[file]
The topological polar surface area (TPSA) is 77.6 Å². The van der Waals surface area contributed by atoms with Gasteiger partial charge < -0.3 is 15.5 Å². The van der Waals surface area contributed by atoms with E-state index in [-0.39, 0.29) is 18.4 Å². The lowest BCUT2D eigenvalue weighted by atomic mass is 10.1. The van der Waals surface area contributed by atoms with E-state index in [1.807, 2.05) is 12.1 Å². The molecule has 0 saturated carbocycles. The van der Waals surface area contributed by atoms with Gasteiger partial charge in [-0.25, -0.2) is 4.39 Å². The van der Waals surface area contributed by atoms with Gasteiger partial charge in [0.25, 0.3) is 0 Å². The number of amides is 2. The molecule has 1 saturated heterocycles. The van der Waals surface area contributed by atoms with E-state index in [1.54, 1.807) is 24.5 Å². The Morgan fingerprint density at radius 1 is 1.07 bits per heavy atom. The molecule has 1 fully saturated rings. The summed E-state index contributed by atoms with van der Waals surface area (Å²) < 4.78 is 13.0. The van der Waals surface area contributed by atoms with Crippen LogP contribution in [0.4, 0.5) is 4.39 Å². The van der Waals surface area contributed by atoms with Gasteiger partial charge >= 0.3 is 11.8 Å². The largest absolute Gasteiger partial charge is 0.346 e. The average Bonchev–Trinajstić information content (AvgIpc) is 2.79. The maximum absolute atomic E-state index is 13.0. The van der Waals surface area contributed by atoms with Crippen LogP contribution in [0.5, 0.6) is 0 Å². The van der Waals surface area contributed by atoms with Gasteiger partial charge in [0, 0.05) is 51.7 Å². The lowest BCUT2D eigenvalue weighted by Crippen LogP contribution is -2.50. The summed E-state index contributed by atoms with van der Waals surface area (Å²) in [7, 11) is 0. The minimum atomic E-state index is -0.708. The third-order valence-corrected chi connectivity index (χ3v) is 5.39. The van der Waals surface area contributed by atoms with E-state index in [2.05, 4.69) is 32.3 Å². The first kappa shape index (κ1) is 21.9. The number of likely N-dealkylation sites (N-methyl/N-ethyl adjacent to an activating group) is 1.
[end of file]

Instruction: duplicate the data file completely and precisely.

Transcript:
The topological polar surface area (TPSA) is 77.6 Å². The van der Waals surface area contributed by atoms with Gasteiger partial charge < -0.3 is 15.5 Å². The van der Waals surface area contributed by atoms with E-state index in [-0.39, 0.29) is 18.4 Å². The lowest BCUT2D eigenvalue weighted by atomic mass is 10.1. The van der Waals surface area contributed by atoms with E-state index in [1.807, 2.05) is 12.1 Å². The molecule has 0 saturated carbocycles. The van der Waals surface area contributed by atoms with Gasteiger partial charge in [-0.25, -0.2) is 4.39 Å². The van der Waals surface area contributed by atoms with Gasteiger partial charge in [0.25, 0.3) is 0 Å². The number of amides is 2. The molecule has 1 saturated heterocycles. The van der Waals surface area contributed by atoms with E-state index in [1.54, 1.807) is 24.5 Å². The Morgan fingerprint density at radius 1 is 1.07 bits per heavy atom. The molecule has 1 fully saturated rings. The summed E-state index contributed by atoms with van der Waals surface area (Å²) < 4.78 is 13.0. The van der Waals surface area contributed by atoms with Crippen LogP contribution in [0.4, 0.5) is 4.39 Å². The van der Waals surface area contributed by atoms with Gasteiger partial charge >= 0.3 is 11.8 Å². The largest absolute Gasteiger partial charge is 0.346 e. The average Bonchev–Trinajstić information content (AvgIpc) is 2.79. The maximum absolute atomic E-state index is 13.0. The van der Waals surface area contributed by atoms with Crippen LogP contribution in [0.5, 0.6) is 0 Å². The van der Waals surface area contributed by atoms with Gasteiger partial charge in [0, 0.05) is 51.7 Å². The lowest BCUT2D eigenvalue weighted by Crippen LogP contribution is -2.50. The summed E-state index contributed by atoms with van der Waals surface area (Å²) in [7, 11) is 0. The minimum atomic E-state index is -0.708. The third-order valence-corrected chi connectivity index (χ3v) is 5.39. The van der Waals surface area contributed by atoms with E-state index in [2.05, 4.69) is 32.3 Å². The first kappa shape index (κ1) is 21.9. The number of likely N-dealkylation sites (N-methyl/N-ethyl adjacent to an activating group) is 1.